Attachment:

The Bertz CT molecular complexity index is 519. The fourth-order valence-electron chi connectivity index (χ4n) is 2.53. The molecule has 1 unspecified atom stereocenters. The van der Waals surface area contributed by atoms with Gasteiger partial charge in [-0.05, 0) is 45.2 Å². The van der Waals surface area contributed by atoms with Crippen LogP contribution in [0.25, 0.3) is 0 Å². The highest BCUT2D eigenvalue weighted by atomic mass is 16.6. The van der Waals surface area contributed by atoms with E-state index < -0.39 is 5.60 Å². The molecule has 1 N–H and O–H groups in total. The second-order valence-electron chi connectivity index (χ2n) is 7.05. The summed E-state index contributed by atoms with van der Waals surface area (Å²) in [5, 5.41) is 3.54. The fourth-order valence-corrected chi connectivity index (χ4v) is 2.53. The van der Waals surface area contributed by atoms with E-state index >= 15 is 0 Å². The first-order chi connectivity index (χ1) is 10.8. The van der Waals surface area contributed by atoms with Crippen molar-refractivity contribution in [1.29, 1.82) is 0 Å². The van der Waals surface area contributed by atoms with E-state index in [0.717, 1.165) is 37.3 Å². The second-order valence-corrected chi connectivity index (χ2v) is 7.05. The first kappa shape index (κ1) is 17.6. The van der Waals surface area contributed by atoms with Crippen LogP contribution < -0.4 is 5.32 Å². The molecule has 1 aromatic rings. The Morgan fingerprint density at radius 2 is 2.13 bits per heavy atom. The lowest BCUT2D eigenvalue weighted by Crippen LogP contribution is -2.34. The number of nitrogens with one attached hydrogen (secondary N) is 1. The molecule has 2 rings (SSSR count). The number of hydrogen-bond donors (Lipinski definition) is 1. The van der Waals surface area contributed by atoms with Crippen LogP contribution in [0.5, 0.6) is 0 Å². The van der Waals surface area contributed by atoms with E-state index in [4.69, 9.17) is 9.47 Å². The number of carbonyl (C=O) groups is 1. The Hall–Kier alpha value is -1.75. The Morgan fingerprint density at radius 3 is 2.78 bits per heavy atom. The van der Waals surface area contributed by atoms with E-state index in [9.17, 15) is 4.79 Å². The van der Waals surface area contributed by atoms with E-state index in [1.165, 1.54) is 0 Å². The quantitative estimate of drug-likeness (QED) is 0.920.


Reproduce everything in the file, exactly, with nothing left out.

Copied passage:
The Bertz CT molecular complexity index is 519. The fourth-order valence-electron chi connectivity index (χ4n) is 2.53. The molecule has 1 unspecified atom stereocenters. The van der Waals surface area contributed by atoms with Gasteiger partial charge in [-0.05, 0) is 45.2 Å². The van der Waals surface area contributed by atoms with Crippen LogP contribution in [0.25, 0.3) is 0 Å². The highest BCUT2D eigenvalue weighted by atomic mass is 16.6. The van der Waals surface area contributed by atoms with E-state index < -0.39 is 5.60 Å². The molecule has 1 N–H and O–H groups in total. The second-order valence-electron chi connectivity index (χ2n) is 7.05. The summed E-state index contributed by atoms with van der Waals surface area (Å²) in [5, 5.41) is 3.54. The fourth-order valence-corrected chi connectivity index (χ4v) is 2.53. The van der Waals surface area contributed by atoms with E-state index >= 15 is 0 Å². The first-order chi connectivity index (χ1) is 10.8. The van der Waals surface area contributed by atoms with Crippen molar-refractivity contribution in [1.29, 1.82) is 0 Å². The van der Waals surface area contributed by atoms with E-state index in [0.717, 1.165) is 37.3 Å². The second-order valence-corrected chi connectivity index (χ2v) is 7.05. The first kappa shape index (κ1) is 17.6. The van der Waals surface area contributed by atoms with Crippen LogP contribution < -0.4 is 5.32 Å². The molecule has 1 aromatic rings. The Morgan fingerprint density at radius 2 is 2.13 bits per heavy atom. The lowest BCUT2D eigenvalue weighted by Crippen LogP contribution is -2.34. The number of nitrogens with one attached hydrogen (secondary N) is 1. The molecule has 2 rings (SSSR count). The number of hydrogen-bond donors (Lipinski definition) is 1. The van der Waals surface area contributed by atoms with Crippen LogP contribution in [0.5, 0.6) is 0 Å². The van der Waals surface area contributed by atoms with E-state index in [4.69, 9.17) is 9.47 Å². The number of carbonyl (C=O) groups is 1. The Hall–Kier alpha value is -1.75. The Morgan fingerprint density at radius 3 is 2.78 bits per heavy atom. The van der Waals surface area contributed by atoms with E-state index in [9.17, 15) is 4.79 Å². The van der Waals surface area contributed by atoms with E-state index in [1.165, 1.54) is 0 Å². The quantitative estimate of drug-likeness (QED) is 0.920.